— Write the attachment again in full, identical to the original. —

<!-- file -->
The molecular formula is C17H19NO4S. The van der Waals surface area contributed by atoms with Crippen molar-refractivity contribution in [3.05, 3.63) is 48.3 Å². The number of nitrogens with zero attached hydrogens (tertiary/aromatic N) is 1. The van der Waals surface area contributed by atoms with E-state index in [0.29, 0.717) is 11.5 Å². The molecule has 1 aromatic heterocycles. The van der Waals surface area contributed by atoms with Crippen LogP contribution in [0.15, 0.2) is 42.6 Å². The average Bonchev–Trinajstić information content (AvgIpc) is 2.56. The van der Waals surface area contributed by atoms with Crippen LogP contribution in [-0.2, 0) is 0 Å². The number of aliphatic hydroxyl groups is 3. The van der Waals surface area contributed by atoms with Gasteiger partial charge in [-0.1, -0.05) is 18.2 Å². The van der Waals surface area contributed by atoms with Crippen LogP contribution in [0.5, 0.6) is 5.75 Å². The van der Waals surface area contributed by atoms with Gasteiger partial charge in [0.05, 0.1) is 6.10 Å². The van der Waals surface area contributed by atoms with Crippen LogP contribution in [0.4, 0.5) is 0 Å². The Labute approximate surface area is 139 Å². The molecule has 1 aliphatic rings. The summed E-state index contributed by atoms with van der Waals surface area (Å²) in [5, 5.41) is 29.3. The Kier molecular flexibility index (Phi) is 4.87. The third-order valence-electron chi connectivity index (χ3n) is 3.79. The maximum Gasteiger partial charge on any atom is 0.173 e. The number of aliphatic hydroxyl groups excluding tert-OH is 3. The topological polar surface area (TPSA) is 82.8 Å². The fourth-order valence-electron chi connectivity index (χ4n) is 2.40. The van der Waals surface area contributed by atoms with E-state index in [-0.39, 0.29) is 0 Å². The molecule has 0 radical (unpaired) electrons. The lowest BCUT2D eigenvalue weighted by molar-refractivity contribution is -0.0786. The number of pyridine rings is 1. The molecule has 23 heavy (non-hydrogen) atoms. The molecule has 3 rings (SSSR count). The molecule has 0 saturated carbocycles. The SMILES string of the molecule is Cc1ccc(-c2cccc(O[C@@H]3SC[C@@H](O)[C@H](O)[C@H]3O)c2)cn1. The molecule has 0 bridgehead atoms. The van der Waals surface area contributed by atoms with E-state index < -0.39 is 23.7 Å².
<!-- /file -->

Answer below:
The molecular formula is C17H19NO4S. The van der Waals surface area contributed by atoms with Crippen molar-refractivity contribution in [3.05, 3.63) is 48.3 Å². The number of nitrogens with zero attached hydrogens (tertiary/aromatic N) is 1. The van der Waals surface area contributed by atoms with E-state index in [0.29, 0.717) is 11.5 Å². The molecule has 1 aromatic heterocycles. The van der Waals surface area contributed by atoms with Crippen LogP contribution in [0.15, 0.2) is 42.6 Å². The average Bonchev–Trinajstić information content (AvgIpc) is 2.56. The van der Waals surface area contributed by atoms with Crippen LogP contribution in [-0.2, 0) is 0 Å². The number of aliphatic hydroxyl groups is 3. The van der Waals surface area contributed by atoms with Gasteiger partial charge in [-0.1, -0.05) is 18.2 Å². The van der Waals surface area contributed by atoms with Crippen LogP contribution in [0.5, 0.6) is 5.75 Å². The van der Waals surface area contributed by atoms with Gasteiger partial charge in [0.05, 0.1) is 6.10 Å². The van der Waals surface area contributed by atoms with Crippen LogP contribution in [0.4, 0.5) is 0 Å². The Labute approximate surface area is 139 Å². The molecule has 1 aliphatic rings. The summed E-state index contributed by atoms with van der Waals surface area (Å²) in [5, 5.41) is 29.3. The Kier molecular flexibility index (Phi) is 4.87. The third-order valence-electron chi connectivity index (χ3n) is 3.79. The maximum Gasteiger partial charge on any atom is 0.173 e. The number of aliphatic hydroxyl groups excluding tert-OH is 3. The topological polar surface area (TPSA) is 82.8 Å². The fourth-order valence-electron chi connectivity index (χ4n) is 2.40. The van der Waals surface area contributed by atoms with E-state index in [-0.39, 0.29) is 0 Å². The molecule has 0 radical (unpaired) electrons. The lowest BCUT2D eigenvalue weighted by molar-refractivity contribution is -0.0786. The number of pyridine rings is 1. The molecule has 23 heavy (non-hydrogen) atoms. The molecule has 3 rings (SSSR count). The molecule has 0 saturated carbocycles. The SMILES string of the molecule is Cc1ccc(-c2cccc(O[C@@H]3SC[C@@H](O)[C@H](O)[C@H]3O)c2)cn1. The molecule has 0 bridgehead atoms. The van der Waals surface area contributed by atoms with E-state index < -0.39 is 23.7 Å².